A complaint filed by the Bureau of Alcohol, Tobacco, Firearms and Explosives (ATF) states that 27-year-old Senior Airman Charles Brent Justice, who was stationed at the Kirtland Air Force Base in New Mexico, had a collection of 17 firearms, several firearm silencers or suppressors and instructions on how to make a bomb.
In addition, Air Force investigators found a “butt-stock” and an auto-sear attachment, which are used to modify a pistol into a short-barreled rifle and a machine gun, respectively, in Justice’s home. Both equipment pieces are believed to have been purchased illegally from a Chinese vendor known for selling illegal firearms-related products.
According to the complaint obtained by the Air Force Times, Justice did not “possess a tax stamp, nor had he ever been registered through ATF to possess weapons regulated under the [National Firearms Act].” In addition, Justice “did not receive permission to store firearms at his on-base residence.”
Investigators also found that Justice had photos on his cell phone of mass shooters including Alexandre Bissonette, who killed six people and injured 19 others when he opened fire at the Islamic Cultural Center of Quebec City, a mosque in the Sainte-Foy neighborhood of Quebec City, Canada, in 2017. Photographs related to the 2019 mass shooting that targeted two mosques in Christchurch, New Zealand, were also found on Justice’s phone.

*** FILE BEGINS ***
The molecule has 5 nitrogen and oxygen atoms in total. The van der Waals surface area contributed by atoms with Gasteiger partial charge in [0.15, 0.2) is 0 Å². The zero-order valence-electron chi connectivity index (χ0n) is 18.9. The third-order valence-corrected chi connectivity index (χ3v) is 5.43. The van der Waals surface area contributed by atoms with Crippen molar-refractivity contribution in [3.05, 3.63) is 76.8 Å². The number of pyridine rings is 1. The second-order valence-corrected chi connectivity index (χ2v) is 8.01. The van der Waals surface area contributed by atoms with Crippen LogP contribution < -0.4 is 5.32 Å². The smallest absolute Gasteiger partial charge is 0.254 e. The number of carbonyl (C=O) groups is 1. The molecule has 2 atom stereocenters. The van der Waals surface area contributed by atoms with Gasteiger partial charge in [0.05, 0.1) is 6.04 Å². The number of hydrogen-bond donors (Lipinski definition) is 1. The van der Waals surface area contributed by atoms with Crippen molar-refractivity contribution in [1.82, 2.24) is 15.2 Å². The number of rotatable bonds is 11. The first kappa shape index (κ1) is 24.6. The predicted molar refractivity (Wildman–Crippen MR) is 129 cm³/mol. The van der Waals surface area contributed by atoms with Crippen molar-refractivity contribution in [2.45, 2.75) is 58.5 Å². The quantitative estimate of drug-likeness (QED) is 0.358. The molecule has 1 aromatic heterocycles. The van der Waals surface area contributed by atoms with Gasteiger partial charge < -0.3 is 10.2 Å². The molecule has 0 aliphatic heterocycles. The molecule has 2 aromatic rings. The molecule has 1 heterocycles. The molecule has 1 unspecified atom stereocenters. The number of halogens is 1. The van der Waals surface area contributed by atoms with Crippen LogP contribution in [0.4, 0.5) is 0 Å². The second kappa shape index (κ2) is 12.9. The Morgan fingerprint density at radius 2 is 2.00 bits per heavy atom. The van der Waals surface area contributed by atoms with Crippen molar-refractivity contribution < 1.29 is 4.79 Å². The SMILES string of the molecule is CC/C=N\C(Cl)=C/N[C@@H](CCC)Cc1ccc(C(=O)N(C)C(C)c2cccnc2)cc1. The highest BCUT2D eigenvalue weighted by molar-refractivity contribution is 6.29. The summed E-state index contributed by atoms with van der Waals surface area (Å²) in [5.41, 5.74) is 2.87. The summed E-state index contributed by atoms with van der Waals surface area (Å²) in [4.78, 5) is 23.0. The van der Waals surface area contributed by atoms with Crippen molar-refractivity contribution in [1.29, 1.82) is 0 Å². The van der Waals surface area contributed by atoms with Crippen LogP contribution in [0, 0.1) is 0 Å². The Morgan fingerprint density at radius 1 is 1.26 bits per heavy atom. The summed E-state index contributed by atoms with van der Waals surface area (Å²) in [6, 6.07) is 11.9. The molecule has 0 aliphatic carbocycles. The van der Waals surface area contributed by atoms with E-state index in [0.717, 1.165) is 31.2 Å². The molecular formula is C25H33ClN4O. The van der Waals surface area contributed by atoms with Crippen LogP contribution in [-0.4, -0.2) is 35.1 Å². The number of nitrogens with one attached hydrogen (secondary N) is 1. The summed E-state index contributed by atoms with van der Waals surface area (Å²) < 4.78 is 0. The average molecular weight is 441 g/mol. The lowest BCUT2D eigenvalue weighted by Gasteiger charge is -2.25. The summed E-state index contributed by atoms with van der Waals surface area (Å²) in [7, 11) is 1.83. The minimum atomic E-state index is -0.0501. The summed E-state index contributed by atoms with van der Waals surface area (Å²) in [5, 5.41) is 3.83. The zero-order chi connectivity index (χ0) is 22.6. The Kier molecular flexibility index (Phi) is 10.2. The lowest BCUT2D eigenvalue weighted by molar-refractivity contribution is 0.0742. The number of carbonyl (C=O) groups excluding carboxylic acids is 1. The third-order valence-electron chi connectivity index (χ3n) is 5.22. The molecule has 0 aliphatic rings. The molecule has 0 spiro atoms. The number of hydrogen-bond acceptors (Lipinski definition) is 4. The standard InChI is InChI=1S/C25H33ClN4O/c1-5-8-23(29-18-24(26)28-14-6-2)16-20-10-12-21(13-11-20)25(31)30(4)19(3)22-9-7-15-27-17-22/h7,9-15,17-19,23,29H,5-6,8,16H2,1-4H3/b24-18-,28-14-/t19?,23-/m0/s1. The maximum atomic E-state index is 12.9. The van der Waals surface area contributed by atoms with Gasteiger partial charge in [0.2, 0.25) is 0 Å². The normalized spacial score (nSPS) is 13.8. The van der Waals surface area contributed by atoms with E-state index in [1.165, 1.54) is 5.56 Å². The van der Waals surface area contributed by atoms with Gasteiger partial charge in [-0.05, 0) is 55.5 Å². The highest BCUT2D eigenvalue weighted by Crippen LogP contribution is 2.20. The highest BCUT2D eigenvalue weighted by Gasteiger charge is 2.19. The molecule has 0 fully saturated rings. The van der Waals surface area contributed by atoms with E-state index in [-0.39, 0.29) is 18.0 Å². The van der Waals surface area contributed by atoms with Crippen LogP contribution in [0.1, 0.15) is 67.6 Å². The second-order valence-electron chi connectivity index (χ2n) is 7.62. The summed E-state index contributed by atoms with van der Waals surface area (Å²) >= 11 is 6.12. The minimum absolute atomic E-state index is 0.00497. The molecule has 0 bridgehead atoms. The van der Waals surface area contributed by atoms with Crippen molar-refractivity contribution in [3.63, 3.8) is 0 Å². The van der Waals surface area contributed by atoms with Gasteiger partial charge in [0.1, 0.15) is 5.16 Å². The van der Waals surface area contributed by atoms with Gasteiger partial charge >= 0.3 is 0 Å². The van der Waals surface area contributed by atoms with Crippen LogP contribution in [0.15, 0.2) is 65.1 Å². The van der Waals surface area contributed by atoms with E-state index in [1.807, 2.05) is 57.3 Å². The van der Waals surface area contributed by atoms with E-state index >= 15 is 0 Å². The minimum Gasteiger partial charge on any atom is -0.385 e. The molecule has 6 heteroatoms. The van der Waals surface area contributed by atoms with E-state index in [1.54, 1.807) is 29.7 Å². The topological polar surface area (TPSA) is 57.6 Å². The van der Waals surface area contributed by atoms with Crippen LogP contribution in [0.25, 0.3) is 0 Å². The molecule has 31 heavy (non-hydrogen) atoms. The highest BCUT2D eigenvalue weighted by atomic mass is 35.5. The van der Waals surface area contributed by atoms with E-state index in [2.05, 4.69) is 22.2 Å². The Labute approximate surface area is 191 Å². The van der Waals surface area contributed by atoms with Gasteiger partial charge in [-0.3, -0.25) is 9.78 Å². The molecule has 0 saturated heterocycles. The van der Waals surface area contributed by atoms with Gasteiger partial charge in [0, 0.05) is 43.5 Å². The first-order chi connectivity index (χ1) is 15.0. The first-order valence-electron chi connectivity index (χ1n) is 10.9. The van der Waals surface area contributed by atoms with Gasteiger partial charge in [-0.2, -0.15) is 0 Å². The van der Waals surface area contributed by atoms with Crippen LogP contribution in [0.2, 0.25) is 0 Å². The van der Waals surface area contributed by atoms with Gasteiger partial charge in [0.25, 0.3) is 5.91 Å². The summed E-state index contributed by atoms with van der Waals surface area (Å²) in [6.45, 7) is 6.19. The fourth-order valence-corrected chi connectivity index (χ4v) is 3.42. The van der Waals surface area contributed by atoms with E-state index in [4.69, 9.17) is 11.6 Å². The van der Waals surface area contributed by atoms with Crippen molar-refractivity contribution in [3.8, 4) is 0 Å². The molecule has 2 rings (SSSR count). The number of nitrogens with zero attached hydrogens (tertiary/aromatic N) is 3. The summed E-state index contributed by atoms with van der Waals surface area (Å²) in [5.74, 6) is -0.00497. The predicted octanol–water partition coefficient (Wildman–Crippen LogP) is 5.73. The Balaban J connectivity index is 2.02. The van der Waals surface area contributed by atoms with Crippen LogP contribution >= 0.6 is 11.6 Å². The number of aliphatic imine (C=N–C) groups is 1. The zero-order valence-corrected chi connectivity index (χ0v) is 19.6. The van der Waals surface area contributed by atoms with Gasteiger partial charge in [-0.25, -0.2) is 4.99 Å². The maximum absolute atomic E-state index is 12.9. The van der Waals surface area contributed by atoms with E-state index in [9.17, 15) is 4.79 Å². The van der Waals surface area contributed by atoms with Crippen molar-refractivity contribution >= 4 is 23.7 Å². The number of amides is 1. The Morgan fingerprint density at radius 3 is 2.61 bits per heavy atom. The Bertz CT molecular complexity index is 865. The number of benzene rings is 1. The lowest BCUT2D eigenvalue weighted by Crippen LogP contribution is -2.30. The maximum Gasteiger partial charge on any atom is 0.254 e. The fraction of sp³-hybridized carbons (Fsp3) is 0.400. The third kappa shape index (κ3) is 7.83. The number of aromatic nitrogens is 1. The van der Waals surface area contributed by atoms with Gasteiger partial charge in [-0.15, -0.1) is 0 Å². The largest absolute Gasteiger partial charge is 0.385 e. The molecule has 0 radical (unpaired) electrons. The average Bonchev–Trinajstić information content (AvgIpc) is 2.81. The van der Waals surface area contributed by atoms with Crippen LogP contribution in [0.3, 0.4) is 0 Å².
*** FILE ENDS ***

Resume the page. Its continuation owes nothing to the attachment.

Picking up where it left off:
This is not the first time that Justice has been in trouble with the law.
“It should also be noted that Justice faced military discipline from a shoplifting incident that occurred on September 15, 2016, from Sportsman’s Warehouse,” the complaint says. “During this incident Justice attempted to steal ammunition and other firearm-related items.”
Justice has been charged with possessing a silencer and unlawful importation of a firearm. He currently does not face any charges related to posession of the butt-stock and auto-sear. He could face up to 10 years in prison if convicted, and more charges may be imposed on him in a court-martial.
Justice was arrested Monday and made his first federal court appearance on Tuesday.